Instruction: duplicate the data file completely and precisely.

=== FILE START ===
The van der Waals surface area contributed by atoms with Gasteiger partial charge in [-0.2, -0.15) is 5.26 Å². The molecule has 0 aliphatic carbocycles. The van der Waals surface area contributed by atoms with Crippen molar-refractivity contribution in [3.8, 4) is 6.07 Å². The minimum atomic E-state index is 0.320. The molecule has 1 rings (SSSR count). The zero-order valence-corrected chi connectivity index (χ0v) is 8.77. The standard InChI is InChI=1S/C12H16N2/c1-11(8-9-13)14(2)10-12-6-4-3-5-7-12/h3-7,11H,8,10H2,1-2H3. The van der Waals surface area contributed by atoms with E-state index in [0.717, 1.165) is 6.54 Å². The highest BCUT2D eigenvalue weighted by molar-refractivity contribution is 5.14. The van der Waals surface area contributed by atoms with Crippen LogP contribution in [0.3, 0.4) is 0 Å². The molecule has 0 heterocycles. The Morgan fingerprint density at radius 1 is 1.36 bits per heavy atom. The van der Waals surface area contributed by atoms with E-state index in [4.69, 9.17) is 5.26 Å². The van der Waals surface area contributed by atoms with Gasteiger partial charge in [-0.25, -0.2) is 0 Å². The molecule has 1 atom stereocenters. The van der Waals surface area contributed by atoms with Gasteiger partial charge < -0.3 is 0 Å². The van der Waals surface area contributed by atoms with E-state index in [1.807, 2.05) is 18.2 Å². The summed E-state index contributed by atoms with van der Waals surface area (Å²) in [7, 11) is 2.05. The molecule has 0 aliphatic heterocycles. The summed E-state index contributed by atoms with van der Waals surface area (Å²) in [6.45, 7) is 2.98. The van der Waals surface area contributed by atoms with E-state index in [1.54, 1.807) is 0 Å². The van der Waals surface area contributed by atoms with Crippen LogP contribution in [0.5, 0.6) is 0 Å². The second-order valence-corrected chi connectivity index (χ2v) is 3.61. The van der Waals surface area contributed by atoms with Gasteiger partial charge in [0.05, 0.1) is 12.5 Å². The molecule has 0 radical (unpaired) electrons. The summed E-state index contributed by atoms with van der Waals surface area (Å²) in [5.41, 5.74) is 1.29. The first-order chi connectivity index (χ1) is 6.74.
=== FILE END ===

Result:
The van der Waals surface area contributed by atoms with Gasteiger partial charge in [-0.2, -0.15) is 5.26 Å². The molecule has 0 aliphatic carbocycles. The van der Waals surface area contributed by atoms with Crippen molar-refractivity contribution in [3.8, 4) is 6.07 Å². The minimum atomic E-state index is 0.320. The molecule has 1 rings (SSSR count). The zero-order valence-corrected chi connectivity index (χ0v) is 8.77. The standard InChI is InChI=1S/C12H16N2/c1-11(8-9-13)14(2)10-12-6-4-3-5-7-12/h3-7,11H,8,10H2,1-2H3. The van der Waals surface area contributed by atoms with E-state index in [0.717, 1.165) is 6.54 Å². The highest BCUT2D eigenvalue weighted by molar-refractivity contribution is 5.14. The van der Waals surface area contributed by atoms with Crippen LogP contribution in [0.3, 0.4) is 0 Å². The molecule has 0 heterocycles. The Morgan fingerprint density at radius 1 is 1.36 bits per heavy atom. The van der Waals surface area contributed by atoms with E-state index in [4.69, 9.17) is 5.26 Å². The van der Waals surface area contributed by atoms with Gasteiger partial charge in [-0.25, -0.2) is 0 Å². The molecule has 1 atom stereocenters. The van der Waals surface area contributed by atoms with Gasteiger partial charge < -0.3 is 0 Å². The van der Waals surface area contributed by atoms with E-state index in [1.807, 2.05) is 18.2 Å². The summed E-state index contributed by atoms with van der Waals surface area (Å²) in [7, 11) is 2.05. The molecule has 0 aliphatic heterocycles. The summed E-state index contributed by atoms with van der Waals surface area (Å²) in [6.45, 7) is 2.98. The van der Waals surface area contributed by atoms with E-state index in [1.54, 1.807) is 0 Å². The van der Waals surface area contributed by atoms with Crippen LogP contribution in [0.5, 0.6) is 0 Å². The second-order valence-corrected chi connectivity index (χ2v) is 3.61. The van der Waals surface area contributed by atoms with Gasteiger partial charge in [0.05, 0.1) is 12.5 Å². The molecule has 0 radical (unpaired) electrons. The summed E-state index contributed by atoms with van der Waals surface area (Å²) in [5.41, 5.74) is 1.29. The first-order chi connectivity index (χ1) is 6.74.